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Is Sharing Caring?

Nyajuok Lam, Contributing Writer

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The ability to teach your kids skills to protect themselves in the future is essential as a parent. We as a society have prided ourselves in being good parents. We have also prided ourselves in being able to teach our kids the way we believe best fits them as individuals. Alanya Kolberg is a mother that has gone public about refusing to teach her child about sharing. Kolberg is trying to teach her son what she believes is best for her child and her family, yet she is hated for it. And I stand with her teachings.

I  believe that I should not have to give what is mine to others unless I wish to. We have been taught that we have freedom to do what we please; that does not stop in the playground. Alanya’s son, Carson, has the right to say no if he does not want to share with the other kids. I think the saying “sharing is caring” has been used so much that people tend to not understand when others do not act accordingly. Simply because Carson may say no to sharing does not mean that he is not a nice person; It makes him the opposite. As adults, we try to figure out what needs to be done in each situation and act accordingly. Carson is simply doing that as a young boy. This is a big step; it means he knows when to say yes and when to say no. These are what will make Carson understand who he is as a person, allowing him to set boundaries so that he does not get used in the future.

Being used is not fun or beneficial. For example, I remember a situation in 4th grade where I was taken advantage of because I could not say no. At the time, I could not speak English, so saying no was a little hard. I could not understand what was being asked of me, but I wanted others to like me, especially since I already felt like an outsider. I would always bring cookies with me to school because I got hungry quickly. When other kids realized this, they would not stop asking for me to share. I said “Yes” each time because I wanted to be liked, and I sometimes did not understand what they were asking for (there are many clever ways of asking for something you want). I would come home and tell my aunt about it. One day, she said to me “When these kids ask for your cookies, do you want to share?” I, of course, replied with a no, to which she replied “Then why do you give something you do not want to share?” I thought hard about what she said. I concluded that I would not share my cookies anymore. Sharing with the other kids did not benefit me because they did not care about me, they cared about the cookies. The next day, I said “no”. I was bullied for the rest of the year at recess.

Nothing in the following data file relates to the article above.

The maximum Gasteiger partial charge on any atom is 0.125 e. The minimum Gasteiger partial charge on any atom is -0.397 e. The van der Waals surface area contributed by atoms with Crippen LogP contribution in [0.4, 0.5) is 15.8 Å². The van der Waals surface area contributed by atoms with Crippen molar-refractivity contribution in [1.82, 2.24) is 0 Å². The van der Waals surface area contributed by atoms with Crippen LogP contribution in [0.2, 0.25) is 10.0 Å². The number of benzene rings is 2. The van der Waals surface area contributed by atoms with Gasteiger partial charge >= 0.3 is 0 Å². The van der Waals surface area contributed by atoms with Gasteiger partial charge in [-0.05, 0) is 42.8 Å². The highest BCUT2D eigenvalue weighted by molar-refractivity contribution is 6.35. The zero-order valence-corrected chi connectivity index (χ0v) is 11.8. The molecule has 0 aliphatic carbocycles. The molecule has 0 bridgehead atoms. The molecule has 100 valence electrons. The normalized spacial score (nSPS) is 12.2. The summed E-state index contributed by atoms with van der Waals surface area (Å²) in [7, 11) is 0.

In my case, “sharing is caring” did not benefit me. The other kids did not care if I got a chance to eat the cookies, even though I brought for myself. They just wanted some for themselves. When I stopped giving the other kids what they wanted, they became mad about something that was never theirs to begin with. That day, I became very independent and made the decision to only share when I wanted to. I only share depending on how it makes me feel, who it would be helping, and if I want to.

As for the parents that believe what Kolberg is teaching is wrong, I think that you are wrong. All parents want their kids to be well-rounded individuals. Kolberg is just taking a different approach. As a society, I think we need to teach our children that just because you ask for something does not mean you will receive what you desire. The kids that Carson would not share his action figures with asked Carson to share as if they were entitled to play with the action figures. They are not. Carson and his mother simply said no because they wanted what was theirs. That is not something to hate about. Part of being a grown up is to understand others’ point of views. I think it is important to understand where Kolberg is coming from. You do not have to agree, but you must respect her parenting choices.

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Is Sharing Caring?